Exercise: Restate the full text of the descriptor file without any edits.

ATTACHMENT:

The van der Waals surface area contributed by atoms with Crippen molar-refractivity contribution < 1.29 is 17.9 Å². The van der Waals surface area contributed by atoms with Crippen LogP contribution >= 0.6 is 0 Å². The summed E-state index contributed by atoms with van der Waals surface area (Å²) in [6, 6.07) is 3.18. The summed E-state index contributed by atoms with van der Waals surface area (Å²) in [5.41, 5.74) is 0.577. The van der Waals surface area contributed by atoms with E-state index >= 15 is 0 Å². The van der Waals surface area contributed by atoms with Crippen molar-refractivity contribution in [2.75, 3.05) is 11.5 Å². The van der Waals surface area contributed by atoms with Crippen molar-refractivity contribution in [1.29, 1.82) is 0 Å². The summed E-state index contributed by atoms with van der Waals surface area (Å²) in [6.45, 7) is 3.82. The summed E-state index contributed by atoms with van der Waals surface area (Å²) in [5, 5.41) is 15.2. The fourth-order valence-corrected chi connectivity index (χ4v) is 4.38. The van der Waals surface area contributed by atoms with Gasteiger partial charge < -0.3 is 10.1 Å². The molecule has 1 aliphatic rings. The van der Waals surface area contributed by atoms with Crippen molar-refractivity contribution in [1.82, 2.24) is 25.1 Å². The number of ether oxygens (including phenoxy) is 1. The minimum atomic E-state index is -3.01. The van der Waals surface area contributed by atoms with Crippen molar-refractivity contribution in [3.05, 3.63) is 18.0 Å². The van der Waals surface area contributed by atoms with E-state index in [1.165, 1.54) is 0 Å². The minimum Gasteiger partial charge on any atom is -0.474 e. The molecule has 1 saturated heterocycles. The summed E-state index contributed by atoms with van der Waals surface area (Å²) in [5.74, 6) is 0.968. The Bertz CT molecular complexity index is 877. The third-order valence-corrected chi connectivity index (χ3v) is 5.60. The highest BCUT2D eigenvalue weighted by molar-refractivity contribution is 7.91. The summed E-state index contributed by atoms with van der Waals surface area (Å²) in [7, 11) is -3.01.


The van der Waals surface area contributed by atoms with Crippen molar-refractivity contribution < 1.29 is 17.9 Å². The van der Waals surface area contributed by atoms with Crippen LogP contribution >= 0.6 is 0 Å². The summed E-state index contributed by atoms with van der Waals surface area (Å²) in [6, 6.07) is 3.18. The summed E-state index contributed by atoms with van der Waals surface area (Å²) in [5.41, 5.74) is 0.577. The van der Waals surface area contributed by atoms with E-state index >= 15 is 0 Å². The van der Waals surface area contributed by atoms with Crippen molar-refractivity contribution in [2.75, 3.05) is 11.5 Å². The van der Waals surface area contributed by atoms with Crippen molar-refractivity contribution in [1.29, 1.82) is 0 Å². The summed E-state index contributed by atoms with van der Waals surface area (Å²) in [6.45, 7) is 3.82. The summed E-state index contributed by atoms with van der Waals surface area (Å²) in [5, 5.41) is 15.2. The fourth-order valence-corrected chi connectivity index (χ4v) is 4.38. The van der Waals surface area contributed by atoms with Gasteiger partial charge < -0.3 is 10.1 Å². The molecule has 1 aliphatic rings. The van der Waals surface area contributed by atoms with Crippen molar-refractivity contribution in [1.82, 2.24) is 25.1 Å². The number of ether oxygens (including phenoxy) is 1. The minimum atomic E-state index is -3.01. The van der Waals surface area contributed by atoms with Crippen molar-refractivity contribution in [3.05, 3.63) is 18.0 Å². The van der Waals surface area contributed by atoms with E-state index in [1.165, 1.54) is 0 Å². The minimum Gasteiger partial charge on any atom is -0.474 e. The molecule has 1 saturated heterocycles. The summed E-state index contributed by atoms with van der Waals surface area (Å²) in [5.74, 6) is 0.968. The Bertz CT molecular complexity index is 877. The third-order valence-corrected chi connectivity index (χ3v) is 5.60. The highest BCUT2D eigenvalue weighted by molar-refractivity contribution is 7.91. The summed E-state index contributed by atoms with van der Waals surface area (Å²) in [7, 11) is -3.01.